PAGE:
Awe and Wonder

by | May 15, 2024 | Articles

Winter was losing steam. The air still felt cool on the children’s rosy cheeks, but the mounds of snow on the playground had given deference to the warming morning sun. Puddles of melted snow now lay in the dips and crevices of the half-thawed earth.  The magnetism of water and muck had drawn the full attention of these 4-6-year-olds when the call of their teacher to head inside reached them. Reluctantly they pulled themselves away from the playful offerings of the earth and made their way to the door.

In an instant the notice of one child changed everything.

He had looked up, instead of down, and saw something that none of us had seen before. High in the sky, small diamond-like shimmers moved silently and gracefully across the sky-blue canvas. The shimmers moved near to one another and in tandem, pointed in a singular direction, fanning out in a horizontal V.

Though I had seen Canada Geese flying in formation many times throughout my life, I had never seen them fly so high nor had I witnessed them reflect the sun with such splendour. The sight was breath-taking. The wonder of what we were seeing sent waves of excitement through the children.

 

 

“Look! Bubbles!” one child exclaimed. The possibility of blowing soap bubbles that didn’t pop but instead went up and up and up seemed incredulous to him.

 

 

“It’s fairies and fairy dust!” another surmised. As I held her idea in my mind, I could almost feel the sprinkle of magic drifting down from the sky onto our shoulders.

 

 

“No, it’s that white stuff!  You know. You hold it and blow.” It took a few seconds for me to understand. “Are you thinking of dandelions?” I ask. “When dandelions turn into white fluff?”

“Yes!” he replied with excitement in his voice. “And wishes!” Clearly, he had been told that dandelion fluff could carry happy wishes out into the world from the one who blew its fluff.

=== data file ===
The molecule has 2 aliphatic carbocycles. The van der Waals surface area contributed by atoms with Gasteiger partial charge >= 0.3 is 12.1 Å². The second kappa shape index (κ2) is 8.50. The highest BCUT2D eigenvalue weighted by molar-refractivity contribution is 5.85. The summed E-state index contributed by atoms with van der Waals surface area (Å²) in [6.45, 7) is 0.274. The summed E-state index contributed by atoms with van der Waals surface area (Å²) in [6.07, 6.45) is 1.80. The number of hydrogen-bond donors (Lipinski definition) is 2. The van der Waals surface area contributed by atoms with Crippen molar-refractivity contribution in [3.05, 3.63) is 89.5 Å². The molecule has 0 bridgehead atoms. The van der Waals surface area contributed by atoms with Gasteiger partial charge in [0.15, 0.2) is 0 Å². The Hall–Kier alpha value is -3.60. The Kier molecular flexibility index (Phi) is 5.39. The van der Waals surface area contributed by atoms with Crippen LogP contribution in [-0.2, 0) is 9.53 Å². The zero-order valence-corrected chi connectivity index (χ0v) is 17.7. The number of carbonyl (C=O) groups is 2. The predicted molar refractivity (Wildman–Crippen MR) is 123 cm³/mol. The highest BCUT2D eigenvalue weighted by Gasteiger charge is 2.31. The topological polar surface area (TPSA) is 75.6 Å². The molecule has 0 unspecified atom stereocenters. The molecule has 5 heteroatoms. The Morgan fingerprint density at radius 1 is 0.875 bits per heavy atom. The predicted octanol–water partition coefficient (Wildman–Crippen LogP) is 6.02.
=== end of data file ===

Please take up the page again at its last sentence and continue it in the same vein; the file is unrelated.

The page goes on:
We lingered to watch the V-shaped shimmers move out of sight. Our wonderings opened possibilities for us to explore but, in that moment, it wasn’t wonder that mattered most. Rather, it was awe. It was the exquisite beauty of the natural world that had brought us into a shared experience. Determining a knowledge-based ‘right’ answer, in that moment would have broken the magical spell that had fallen over us. It would have diminished the marvel at the how silently, unexpectedly, and profoundly the world offers up its gifts of beauty and joy.

Wonder leads us to question and seek answers. Awe connects us, builds relationships, a sense of well-being and belonging within the world. Young children live out experiences of awe and wonder seamlessly every day. But do we?

When our work feels beholden to routines, patterns, expectations, or time constraints, how do we reclaim our childhood disposition to embrace awe with wonder? The seamless weave of awe and wonder within us and our programs becomes the fabric of engagement and meaning-making that creates liveliness to our learning together.